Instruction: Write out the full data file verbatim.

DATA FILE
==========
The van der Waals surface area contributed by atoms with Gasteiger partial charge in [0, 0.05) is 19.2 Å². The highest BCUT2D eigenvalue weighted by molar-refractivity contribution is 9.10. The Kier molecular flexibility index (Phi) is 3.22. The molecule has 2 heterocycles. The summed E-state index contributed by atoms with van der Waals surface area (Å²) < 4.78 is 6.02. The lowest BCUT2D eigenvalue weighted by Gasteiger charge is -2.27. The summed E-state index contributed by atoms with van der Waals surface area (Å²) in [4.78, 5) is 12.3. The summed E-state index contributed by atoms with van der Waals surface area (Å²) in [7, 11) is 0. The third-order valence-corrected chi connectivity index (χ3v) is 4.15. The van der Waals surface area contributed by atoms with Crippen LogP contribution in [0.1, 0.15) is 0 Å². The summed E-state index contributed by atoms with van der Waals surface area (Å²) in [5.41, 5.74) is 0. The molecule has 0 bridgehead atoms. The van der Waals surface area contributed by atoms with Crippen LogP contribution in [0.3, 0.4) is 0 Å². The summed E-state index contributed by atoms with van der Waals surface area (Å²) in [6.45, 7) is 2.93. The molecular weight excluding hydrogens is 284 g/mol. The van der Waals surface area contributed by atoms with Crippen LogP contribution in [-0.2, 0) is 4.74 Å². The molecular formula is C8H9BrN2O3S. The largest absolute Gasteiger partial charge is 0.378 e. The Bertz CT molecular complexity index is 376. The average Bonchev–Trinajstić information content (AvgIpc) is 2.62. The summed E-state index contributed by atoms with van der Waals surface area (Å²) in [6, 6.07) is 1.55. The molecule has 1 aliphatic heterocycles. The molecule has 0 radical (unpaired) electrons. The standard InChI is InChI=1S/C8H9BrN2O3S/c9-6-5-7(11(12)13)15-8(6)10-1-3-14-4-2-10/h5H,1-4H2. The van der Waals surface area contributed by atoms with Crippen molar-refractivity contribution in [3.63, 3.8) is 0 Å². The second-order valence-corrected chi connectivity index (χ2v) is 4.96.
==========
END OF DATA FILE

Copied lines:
The van der Waals surface area contributed by atoms with Gasteiger partial charge in [0, 0.05) is 19.2 Å². The highest BCUT2D eigenvalue weighted by molar-refractivity contribution is 9.10. The Kier molecular flexibility index (Phi) is 3.22. The molecule has 2 heterocycles. The summed E-state index contributed by atoms with van der Waals surface area (Å²) < 4.78 is 6.02. The lowest BCUT2D eigenvalue weighted by Gasteiger charge is -2.27. The summed E-state index contributed by atoms with van der Waals surface area (Å²) in [4.78, 5) is 12.3. The summed E-state index contributed by atoms with van der Waals surface area (Å²) in [7, 11) is 0. The third-order valence-corrected chi connectivity index (χ3v) is 4.15. The van der Waals surface area contributed by atoms with Crippen LogP contribution in [0.1, 0.15) is 0 Å². The summed E-state index contributed by atoms with van der Waals surface area (Å²) in [5.41, 5.74) is 0. The molecule has 0 bridgehead atoms. The van der Waals surface area contributed by atoms with Crippen LogP contribution in [0.3, 0.4) is 0 Å². The summed E-state index contributed by atoms with van der Waals surface area (Å²) in [6.45, 7) is 2.93. The molecular weight excluding hydrogens is 284 g/mol. The van der Waals surface area contributed by atoms with Crippen LogP contribution in [-0.2, 0) is 4.74 Å². The molecular formula is C8H9BrN2O3S. The largest absolute Gasteiger partial charge is 0.378 e. The Bertz CT molecular complexity index is 376. The average Bonchev–Trinajstić information content (AvgIpc) is 2.62. The summed E-state index contributed by atoms with van der Waals surface area (Å²) in [6, 6.07) is 1.55. The molecule has 1 aliphatic heterocycles. The molecule has 0 radical (unpaired) electrons. The standard InChI is InChI=1S/C8H9BrN2O3S/c9-6-5-7(11(12)13)15-8(6)10-1-3-14-4-2-10/h5H,1-4H2. The van der Waals surface area contributed by atoms with Crippen molar-refractivity contribution in [3.63, 3.8) is 0 Å². The second-order valence-corrected chi connectivity index (χ2v) is 4.96.